401(k) Rollover: Why not Traditional IRA?

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While 401(k) plans have some good sides to them, they are also very disadvantaged compared to some types of IRA accounts. It is recommended that someone who wants to rollover a 401(k) plan to IRA change to a self-directed IRA account. There are many upsides to this approach, and this article will explain why it is better to rollover the 401(k) into a self-directed IRA.

One aspect of this worth mentioning here is the ability to have a self-directed 401(k). Though this sounds similar to a self-directed IRA it really isn't. For one thing, although investment options are more varied with a self-directed 401(k) there are still many limits to what can be done. Some employer plans impose limits on the portion of the account which can go into the self-directed part of the plan.

For example, an employer might only allow a quarter of an account to go into the self-directed plan while the rest stays in the standards 401(k). This limits the account holder's control over his or her own money, and makes things more complicated than they need to be. Also, 401(k) plans, regardless of type, are tied to the employer's corporation. An employer might choose to switch to a new plan, or a new company, or make other changes unfavorable to employees holding 401(k) plans. Converting to an IRA is preferable because all the money goes into the new plan, and the account owner can choose who is to be the account counselor in order to suit individual needs.

One of the biggest reasons to convert the 401(k) plan to an IRA in the first place is to allow for greater diversity in investment choices. If converting to a traditional IRA, a big part of this benefit is lost, as traditional IRA types also have considerable limitations on what assets can and cannot be invested into it. It would be in the best interests of the person converting to go the full way and choose a plan which allows for the widest array of choices.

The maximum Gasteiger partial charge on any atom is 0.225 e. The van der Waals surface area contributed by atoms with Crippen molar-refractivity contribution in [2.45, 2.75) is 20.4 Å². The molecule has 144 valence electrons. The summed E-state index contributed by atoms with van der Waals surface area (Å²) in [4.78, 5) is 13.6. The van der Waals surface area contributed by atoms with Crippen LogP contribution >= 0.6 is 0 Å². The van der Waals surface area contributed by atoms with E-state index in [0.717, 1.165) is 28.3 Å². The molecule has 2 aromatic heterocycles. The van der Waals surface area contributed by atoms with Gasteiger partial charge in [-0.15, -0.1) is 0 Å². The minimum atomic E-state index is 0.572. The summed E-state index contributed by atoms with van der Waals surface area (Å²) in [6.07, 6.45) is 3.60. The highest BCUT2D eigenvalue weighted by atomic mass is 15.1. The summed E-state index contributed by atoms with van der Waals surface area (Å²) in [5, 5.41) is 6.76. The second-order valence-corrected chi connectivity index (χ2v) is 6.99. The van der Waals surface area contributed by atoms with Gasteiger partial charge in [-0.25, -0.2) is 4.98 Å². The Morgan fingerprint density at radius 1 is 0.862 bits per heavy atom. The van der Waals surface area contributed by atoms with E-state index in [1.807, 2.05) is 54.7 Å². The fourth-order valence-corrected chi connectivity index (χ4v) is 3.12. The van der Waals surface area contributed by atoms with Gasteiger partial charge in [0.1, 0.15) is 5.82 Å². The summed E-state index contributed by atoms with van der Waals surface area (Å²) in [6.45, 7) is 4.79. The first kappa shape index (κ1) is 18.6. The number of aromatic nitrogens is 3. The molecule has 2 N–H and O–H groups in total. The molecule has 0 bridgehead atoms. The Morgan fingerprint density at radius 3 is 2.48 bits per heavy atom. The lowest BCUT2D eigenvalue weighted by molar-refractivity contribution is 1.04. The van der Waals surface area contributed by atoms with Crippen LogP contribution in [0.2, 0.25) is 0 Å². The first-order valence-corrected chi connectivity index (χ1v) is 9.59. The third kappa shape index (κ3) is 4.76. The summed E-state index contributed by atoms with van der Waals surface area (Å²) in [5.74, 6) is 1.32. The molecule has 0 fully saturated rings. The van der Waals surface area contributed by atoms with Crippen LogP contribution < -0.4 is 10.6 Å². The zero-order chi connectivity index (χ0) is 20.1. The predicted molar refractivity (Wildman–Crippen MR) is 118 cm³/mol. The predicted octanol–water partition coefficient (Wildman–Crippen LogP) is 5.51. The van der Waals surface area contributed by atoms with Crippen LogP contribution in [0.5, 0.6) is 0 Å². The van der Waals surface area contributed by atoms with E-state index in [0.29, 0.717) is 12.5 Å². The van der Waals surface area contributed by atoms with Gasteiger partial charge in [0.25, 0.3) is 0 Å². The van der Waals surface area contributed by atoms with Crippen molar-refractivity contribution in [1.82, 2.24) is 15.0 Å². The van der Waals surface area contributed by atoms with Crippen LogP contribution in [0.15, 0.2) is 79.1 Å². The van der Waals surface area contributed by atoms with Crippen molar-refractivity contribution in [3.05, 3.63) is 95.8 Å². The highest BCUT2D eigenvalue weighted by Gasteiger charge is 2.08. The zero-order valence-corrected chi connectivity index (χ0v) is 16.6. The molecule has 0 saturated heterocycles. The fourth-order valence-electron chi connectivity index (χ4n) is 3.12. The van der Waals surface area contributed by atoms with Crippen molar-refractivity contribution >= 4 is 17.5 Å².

Self-directed IRA's are also better in that they allow full control of the money by the account holder. Any IRA is better than a 401(k) plan in this regard to some degree, as 401(k) plans are fundamentally limited by their structure of being linked with a certain employer and company. This means the company sets things up in order to achieve the highest benefits possible for itself, and the best interests of the account holder, unfortunately, are not always kept at the top of the priority list. However, a self-directed IRA is also the best way to go .

This form of IRA has the account managed by a custodian who helps out with everything but does not control what happens in the account. When the account holder isn't limited by any third parties, highest-performing investments can be chosen for the benefit of whoever has all the money in the account. A self-directed IRA is simply the best choice for rolling over a 401(k).

Ephren W. Taylor II first revealed his extraordinary knack for making money at age 12 and he hasn't slowed down since. He was a self-made millionaire while still in his teens. In his twenties he became the youngest African-American CEO of any publicly traded company ever, City Capital Corporation (CTCC). Today Taylor and City Capital oversee tens of millions in assets for clients ranging from entertainment icons and pro athletes to church members and private companies. He is a dynamic speaker and author of the best seller "Creating Success from the Inside Out." Learn more at CashFreeInvesting.com, IRACashFlow.com or Ephren.com.

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